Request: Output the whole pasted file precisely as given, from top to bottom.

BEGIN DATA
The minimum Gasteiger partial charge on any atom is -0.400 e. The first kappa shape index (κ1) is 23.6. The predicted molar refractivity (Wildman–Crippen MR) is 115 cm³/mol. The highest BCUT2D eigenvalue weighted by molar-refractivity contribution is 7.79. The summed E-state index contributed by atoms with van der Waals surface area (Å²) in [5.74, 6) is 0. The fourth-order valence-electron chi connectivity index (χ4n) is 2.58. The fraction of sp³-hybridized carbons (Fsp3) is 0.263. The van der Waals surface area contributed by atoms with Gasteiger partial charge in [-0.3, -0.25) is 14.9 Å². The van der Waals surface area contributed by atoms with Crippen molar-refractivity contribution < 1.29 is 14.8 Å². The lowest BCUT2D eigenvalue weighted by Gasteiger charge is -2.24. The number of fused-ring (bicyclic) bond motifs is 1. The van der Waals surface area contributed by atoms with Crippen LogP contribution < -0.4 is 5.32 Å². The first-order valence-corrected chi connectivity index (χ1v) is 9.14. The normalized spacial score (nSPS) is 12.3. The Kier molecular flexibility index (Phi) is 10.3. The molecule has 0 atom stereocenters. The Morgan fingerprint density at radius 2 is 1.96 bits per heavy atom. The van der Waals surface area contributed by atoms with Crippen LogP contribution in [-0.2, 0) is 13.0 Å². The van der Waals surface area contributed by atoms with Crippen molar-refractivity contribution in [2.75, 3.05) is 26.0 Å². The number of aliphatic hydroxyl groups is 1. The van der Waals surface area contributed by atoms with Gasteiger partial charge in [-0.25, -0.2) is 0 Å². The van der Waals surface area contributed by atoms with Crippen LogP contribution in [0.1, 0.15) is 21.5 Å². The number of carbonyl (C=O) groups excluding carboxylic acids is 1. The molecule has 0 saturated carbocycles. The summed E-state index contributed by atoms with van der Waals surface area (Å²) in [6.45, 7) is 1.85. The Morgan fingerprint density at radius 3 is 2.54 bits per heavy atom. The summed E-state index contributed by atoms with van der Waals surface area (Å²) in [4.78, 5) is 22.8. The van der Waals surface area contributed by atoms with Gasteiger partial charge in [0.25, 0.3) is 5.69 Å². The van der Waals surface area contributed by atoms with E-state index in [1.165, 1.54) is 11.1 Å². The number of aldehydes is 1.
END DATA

The minimum Gasteiger partial charge on any atom is -0.400 e. The first kappa shape index (κ1) is 23.6. The predicted molar refractivity (Wildman–Crippen MR) is 115 cm³/mol. The highest BCUT2D eigenvalue weighted by molar-refractivity contribution is 7.79. The summed E-state index contributed by atoms with van der Waals surface area (Å²) in [5.74, 6) is 0. The fourth-order valence-electron chi connectivity index (χ4n) is 2.58. The fraction of sp³-hybridized carbons (Fsp3) is 0.263. The van der Waals surface area contributed by atoms with Gasteiger partial charge in [-0.3, -0.25) is 14.9 Å². The van der Waals surface area contributed by atoms with Crippen molar-refractivity contribution < 1.29 is 14.8 Å². The lowest BCUT2D eigenvalue weighted by Gasteiger charge is -2.24. The number of fused-ring (bicyclic) bond motifs is 1. The van der Waals surface area contributed by atoms with Crippen LogP contribution < -0.4 is 5.32 Å². The first-order valence-corrected chi connectivity index (χ1v) is 9.14. The normalized spacial score (nSPS) is 12.3. The Kier molecular flexibility index (Phi) is 10.3. The molecule has 0 atom stereocenters. The Morgan fingerprint density at radius 2 is 1.96 bits per heavy atom. The van der Waals surface area contributed by atoms with Crippen LogP contribution in [-0.2, 0) is 13.0 Å². The van der Waals surface area contributed by atoms with Crippen molar-refractivity contribution in [2.75, 3.05) is 26.0 Å². The number of aliphatic hydroxyl groups is 1. The van der Waals surface area contributed by atoms with Gasteiger partial charge in [-0.25, -0.2) is 0 Å². The van der Waals surface area contributed by atoms with Crippen LogP contribution in [0.1, 0.15) is 21.5 Å². The number of carbonyl (C=O) groups excluding carboxylic acids is 1. The molecule has 0 saturated carbocycles. The summed E-state index contributed by atoms with van der Waals surface area (Å²) in [6.45, 7) is 1.85. The Morgan fingerprint density at radius 3 is 2.54 bits per heavy atom. The summed E-state index contributed by atoms with van der Waals surface area (Å²) in [4.78, 5) is 22.8. The van der Waals surface area contributed by atoms with Gasteiger partial charge in [0.25, 0.3) is 5.69 Å². The van der Waals surface area contributed by atoms with E-state index in [1.165, 1.54) is 11.1 Å². The number of aldehydes is 1.